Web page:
By Renato Reyes, Jr.
Supporters and relatives of the Morong 43 today held a caravan to Camp Bagong Diwa in Bicutan to visit the detained health workers and call for their immediate release. Some 40 vehicles joined the motorcade which started from Quezon Memorial Circle at around 8am. The Philippine caravan coincided with actions in New York, Los Angeles, San Francisco, Ottawa and Vancouver, Canada, Saudi Arabia, Denmark, Netherlands and New Zealand.
Upon reaching Camp Bagong Diwa, the supporters of the 43 were surprised by the blockade conducted by the police belonging to the NCRPO. Earlier, church groups were also prevented entry. The church groups included a Protestant bishop and Catholic nuns .
As I approached the officer at the gate, I noticed the sign posted on the railings: RED ALERT, it said. The whole camp was placed on RED ALERT probably due to the recent travel advisories on “terrorism”. There were scores of policemen at the gates and the entry of vehicles was restricted.
We told the officers at the gate that we had been given a permit by the BJMP to hold a religious service inside and visit to the Morong 43 detainees. Camp Bagong Diwa is the headquarters of the PNP’s NCRPO but inside is also the BJMP compound for detainees.
The officers of the NCRPO refused to recognize the permit given by the BJMP. For more than an hour, they refused us entry, citing no clear reason (it’s like we were some sort of terror threat to them). The camp commander, a certain Gen. Regis, refused to meet us despite repeated requests.
I told the officers at the gate that I had personally informed NCRPO chief Gen. Nicanor Bartolome who was in Washington at the time that we would be arriving today. Gen. Bartolome texted that he will be informing his deputy, a certain Gen. Regis.
The PNP would not budge and showed no interest in accommodating the visitors despite a BJMP permit. This forced the participants of the caravan to block the gates of Camp Bagong Diwa. Shouts of “FREE THE 43” were soon heard in Bicutan. Placards and pictures of the detained health workers were raised at the gates of the police camp.
Since the PNP was already on red alert, they were immediately able to deploy about probably two platoons of anti-riot police to block the protesters. Tension ensued. The supporters of the 43 felt truly insulted by the response of the PNP. The PNP began pushing the protesters back, who in turn pushed back at the PNP.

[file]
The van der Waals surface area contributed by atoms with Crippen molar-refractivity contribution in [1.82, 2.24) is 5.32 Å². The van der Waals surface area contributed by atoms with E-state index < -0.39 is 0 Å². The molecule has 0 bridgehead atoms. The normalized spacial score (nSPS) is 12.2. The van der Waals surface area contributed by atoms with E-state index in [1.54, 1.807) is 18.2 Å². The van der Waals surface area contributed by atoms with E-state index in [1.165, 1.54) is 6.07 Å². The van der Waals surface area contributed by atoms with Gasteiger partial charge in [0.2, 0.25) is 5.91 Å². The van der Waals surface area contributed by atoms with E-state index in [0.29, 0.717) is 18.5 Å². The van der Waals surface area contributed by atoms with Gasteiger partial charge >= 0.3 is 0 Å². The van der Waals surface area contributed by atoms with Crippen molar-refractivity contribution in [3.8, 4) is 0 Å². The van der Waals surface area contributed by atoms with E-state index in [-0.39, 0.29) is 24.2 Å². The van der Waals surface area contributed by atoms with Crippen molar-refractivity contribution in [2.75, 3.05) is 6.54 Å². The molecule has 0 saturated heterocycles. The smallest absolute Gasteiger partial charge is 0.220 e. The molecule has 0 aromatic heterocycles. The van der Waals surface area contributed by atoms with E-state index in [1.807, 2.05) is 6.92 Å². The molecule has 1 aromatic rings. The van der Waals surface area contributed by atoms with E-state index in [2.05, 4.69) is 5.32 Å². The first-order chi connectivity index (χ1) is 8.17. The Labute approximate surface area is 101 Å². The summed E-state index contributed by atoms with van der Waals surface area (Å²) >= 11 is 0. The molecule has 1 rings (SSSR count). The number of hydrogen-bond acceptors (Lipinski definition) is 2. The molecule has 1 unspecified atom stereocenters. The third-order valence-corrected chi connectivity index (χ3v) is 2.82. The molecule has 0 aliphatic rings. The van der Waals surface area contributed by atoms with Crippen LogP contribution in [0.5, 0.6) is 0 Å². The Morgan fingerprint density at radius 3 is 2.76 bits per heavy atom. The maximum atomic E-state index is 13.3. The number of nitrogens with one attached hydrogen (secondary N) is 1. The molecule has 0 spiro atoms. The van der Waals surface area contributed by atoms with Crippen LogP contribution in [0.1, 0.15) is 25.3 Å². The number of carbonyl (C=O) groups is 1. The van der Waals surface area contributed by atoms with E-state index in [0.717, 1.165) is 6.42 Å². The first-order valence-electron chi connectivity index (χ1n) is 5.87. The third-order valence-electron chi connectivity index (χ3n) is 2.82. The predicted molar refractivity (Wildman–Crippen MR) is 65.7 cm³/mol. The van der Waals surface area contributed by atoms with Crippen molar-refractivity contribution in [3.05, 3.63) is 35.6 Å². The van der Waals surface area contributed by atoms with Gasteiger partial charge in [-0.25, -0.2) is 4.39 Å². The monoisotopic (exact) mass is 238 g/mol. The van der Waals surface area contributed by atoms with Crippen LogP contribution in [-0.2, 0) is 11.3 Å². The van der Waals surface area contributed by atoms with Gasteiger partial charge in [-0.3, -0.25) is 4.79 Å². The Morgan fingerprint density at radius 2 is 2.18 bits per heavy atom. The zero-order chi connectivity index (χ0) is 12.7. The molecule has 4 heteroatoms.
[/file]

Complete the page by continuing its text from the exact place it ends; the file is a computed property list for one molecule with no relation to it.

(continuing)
The tension was only resolved when the protesters gave way to vehicles who were exiting Camp Bagong Diwa. At that point, the PNP still had no clear answers as to why they were blocking the Morong visitors.
We were being given a lot of bureaucratic crap. After some time, the warden of the BJMP facility came out to meet us and explained the limited space for visitors inside the detention facility. He said it would be best to visit by batches of 25. We agreed with the assurance that all those who wanted to visit will be accommodated.
We boarded the BJMP vehicle together with past and present partylist representatives, members of human rights groups and the health sector. We were brought to the compound for male detainees. We were able to enter without any incidence.
Since visits would be conducted by batches, we decided to make our visit short to be able to accommodate the other visitors. We had a short program and the visitors gave their solidarity messages. Ka Satur Ocampo called on the detainees to be steadfast, saying that he himself was detained for nine years during martial law.
We then proceeded to visit the female detainees. They were happy to see us. They had watched the blockade and tension at the gates, live on TV, in a flash report.
We were joined by directors Bibeth Orteza and Carlitos Siguion-Reyna and artist Kiri Dalena. The female detainees were in their usual high spirits, singing Martsa ng Bayan and given a very emotional interpretation of a Joi Barrios on desaparecidos. The poem moved Bibeth to tears, as it had been part of the “Mrs. B” monologue wherein Bibeth played Mrs. Burgos, mother of the missing Jonas.
The detainees then sang happy birthday to Carlitos. The meeting was short but you could see from the faces of the detainees that they were agitated and they believed that our struggle outside prison will set them free. Malen Serrato, a schoolmate from UP and member of the Center for Nationalist Studies, told the visitors that they may be imprisoned physically but their minds and hearts were free.
We went back to the gates of Bagong Diwa to find the relatives lined up waiting for their turn to visit. The relatives were brought to the detention facility but were brought back to the gates. This incensed the relatives because no explanation was given why they were being brought back. The PNP later explained that there had been some miscommunication or lapses and that they merely wanted the process to be followed. One officer, a certain Col. Mabanag even threatened the relatives that they will all be arrested if they staged a rally inside Camp Bagong Diwa. Yes, this jerk was issuing threats for incidents that have no basis whatsoever.
I left Camp Bagong Diwa after the PNP confirmed that the relatives would be allowed to visit the detainees. We were exhausted for some reason but we left also in high spirits.
One visitor remarked: “Baligtad pala dito. Pag dalaw mo, akala mo ikaw ang manga-agit sa kanila (detainees). Yun pala, sila ang manga-agit sa iyo.”
Our struggle continues until the 43 are free